If you are interested in fascinating, but disturbing documentaries, here is an Artist you should know…
“Hard manual labor is visible, explainable, portrayable.
This is why I often think of it as the only real work.”
Documentary filmmaker Michael Glawogger was an Austrian film director, screenwriter and cinematographer. He specialized in showing people on the edges of society…
The subjects of his movies were real people – the stories were harsh, poignant and unflinching. He made three documentaries, two of which I have seen and wanted to share with you – because he was a brilliant film maker…
I read about this film and had to see it – in a world when TV shows talk about “dangerous jobs” or “dirty jobs”, this film takes that definition to a whole new level…
Glawogger films six different jobs that are beyond anything you can imagine – intimate portraits of real men doing the most dangerous jobs on earth – here is the trailer:
The film is broken into six chapters, each one highlighting another job – beginning with:
Coal mines in the Ukraine
Here is how the film’s website describes this job: A “mousetrap” is a mine no higher than 16 inches that the coal diggers have excavated themselves. Do you understand? The entire height of the mine that these men work inside is 16 inches!
The miners have to crawl for over 200 yards while lying almost completely flat, then pound the coal into pieces, and shovel these pieces into a metal trough – and all that while lying flat on their stomachs.
This is unbelievably harrowing – just over a foot of space to drag themselves more than the length of two football fields! Director Glawogger’s camera is there to capture all of it…
Sulfar Mining in Indonesia
How about this job? The “kitchen” is the place at the edge of the hot, blue-green lake at the bottom of the crater where sulfur is mined. The “kitchen” spits, hisses, billows up in clouds of hot caustic vapor.
Here molten sulfur flows through long clay pipes, touches the air, and hardens in a matter of minutes. Orange puddles turn into pale-yellow, jagged-edged chunks and slabs.
Equipped with long iron rods, the men stuff a cloth or the sleeve of their jackets into their mouths, and dash up the slope and into the biting fumes. There they break off big chunks of hardened sulfur to carry away for sale.
Slaughter Yard in Nigeria
Forget buying steaks in a supermarket. Here is how they do it in Nigeria: a real slaughterhouse, functioning like an open-air market, because it is…
This is “The Slab,” a large open-air clearing where the cattle is brought alive, then slaughtered, skinned, and cut into portions for sale. There is a charred elevated platform for roasting the beef heads, skin, feet, and whole goats.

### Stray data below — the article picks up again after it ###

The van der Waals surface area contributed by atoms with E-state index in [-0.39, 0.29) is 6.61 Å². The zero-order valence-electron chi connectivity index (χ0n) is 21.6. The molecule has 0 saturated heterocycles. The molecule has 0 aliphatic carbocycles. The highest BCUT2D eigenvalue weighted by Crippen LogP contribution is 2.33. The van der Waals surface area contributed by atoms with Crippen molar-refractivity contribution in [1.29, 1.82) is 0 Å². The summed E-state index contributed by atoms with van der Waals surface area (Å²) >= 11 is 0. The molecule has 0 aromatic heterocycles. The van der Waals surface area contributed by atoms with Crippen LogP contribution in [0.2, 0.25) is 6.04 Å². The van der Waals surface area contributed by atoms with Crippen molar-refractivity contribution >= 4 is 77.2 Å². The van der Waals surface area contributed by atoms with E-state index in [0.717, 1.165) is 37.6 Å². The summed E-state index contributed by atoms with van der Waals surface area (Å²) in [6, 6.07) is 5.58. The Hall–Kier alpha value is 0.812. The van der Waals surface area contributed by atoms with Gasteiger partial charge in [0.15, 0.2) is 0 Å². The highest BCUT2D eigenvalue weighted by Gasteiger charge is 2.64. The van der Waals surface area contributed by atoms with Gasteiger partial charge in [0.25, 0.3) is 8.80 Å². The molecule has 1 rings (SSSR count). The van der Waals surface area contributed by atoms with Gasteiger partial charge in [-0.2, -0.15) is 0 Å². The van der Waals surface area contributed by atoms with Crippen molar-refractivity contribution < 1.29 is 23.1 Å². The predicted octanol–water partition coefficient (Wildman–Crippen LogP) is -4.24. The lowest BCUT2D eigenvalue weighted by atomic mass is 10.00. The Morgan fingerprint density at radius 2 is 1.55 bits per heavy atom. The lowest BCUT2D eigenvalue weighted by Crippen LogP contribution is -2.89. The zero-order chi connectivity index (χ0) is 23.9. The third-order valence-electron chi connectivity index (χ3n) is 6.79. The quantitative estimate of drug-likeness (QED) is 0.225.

One of the Director’s great techniques is to place a subject in front of the place they work, and then let the camera roll. The awkwardness is clear, real and touching…
Next up is one of the most beautifully filmed – and dangerous – jobs of all: workers in Pakistan who live in shacks and literally dismantle old cargo ships…
Shipbreaking in Pakistan
Shamorgar, a little Pakistani mountain village near the border to Afghanistan, is where the old cargo ships are run aground and then taken apart – an amazingly dangerous and toxic environment…
Steel Complex in China
Muscle power and the contribution of the individual are no longer prized as they were in former times. The model heroes of the past, like Mang Tai or Wang Xinxi, are still looked upon as exemplary workers, but whatever charisma they once had no longer seems relevant anymore.
This is a sad look at how men who used their strength in the past have no role in the future, leading to the last vignette:
Leisure Park in Germany
When night falls in Duisburg, the blast furnaces flare up. In neon green and fantastic colors. ARTificial light – In the truest sense. The British light artist Jonathan guides Duisburgians home with this spectacular installation. Visitors to this abandoned steel mill experience the glowing furnaces live and in color – and as the film’s website asks: “Now do you see the light”?
And that is the real point of the documentary.
Here is how the Director describe it:
“Work can be many things. Often it is barely visible; sometimes,
difficult to explain;and in many cases, impossible to portray.
Hard manual labor is visible, explainable, portrayable.
This is why I often think of it as the only real work.”
Read more about this incredible documentary here:
Glawogger then turned his cameras on what is referred to as “the world’s oldest profession”:
First, look at the trailer:
Glawogger turned his camera on the lives, troubles and hopes of prostitutes in Thailand, Bangladesh and Mexico.
In Bangkok, the camera unflinchingly shows you the bars where women sit behind glass and wait for men to pick their “number”:
You hear from he women who work here, and get a honest sense of what their life is like. What is shocking is to see how prostitution is a way of life in Bangladesh as well:
Finally, the Director heads to Mexico, and a rough border town where the women are all strung out on drugs, and some of the “johns” ride in on mules to see them:
This movie becomes graphic near the end, when a customer is filmed procuring services from a prostitute in Mexico – who then heads back to her room with her female lover, who sprawls naked on a bed and smokes crack. It is sobering material.
The Director’s Tragic Death!
Tragically, Director Michael Glawogger died while on location for a film. 4 days after incorrectly being diagnosed with typhus, he died in 2014 on location in Liberia…
What he has left are two brilliant films….classic cimema verite – there is no narration in these films: you hear from the people profiled as they work – and talk about their work…it is storytelling as its most fundamental – and brilliant: check them out!
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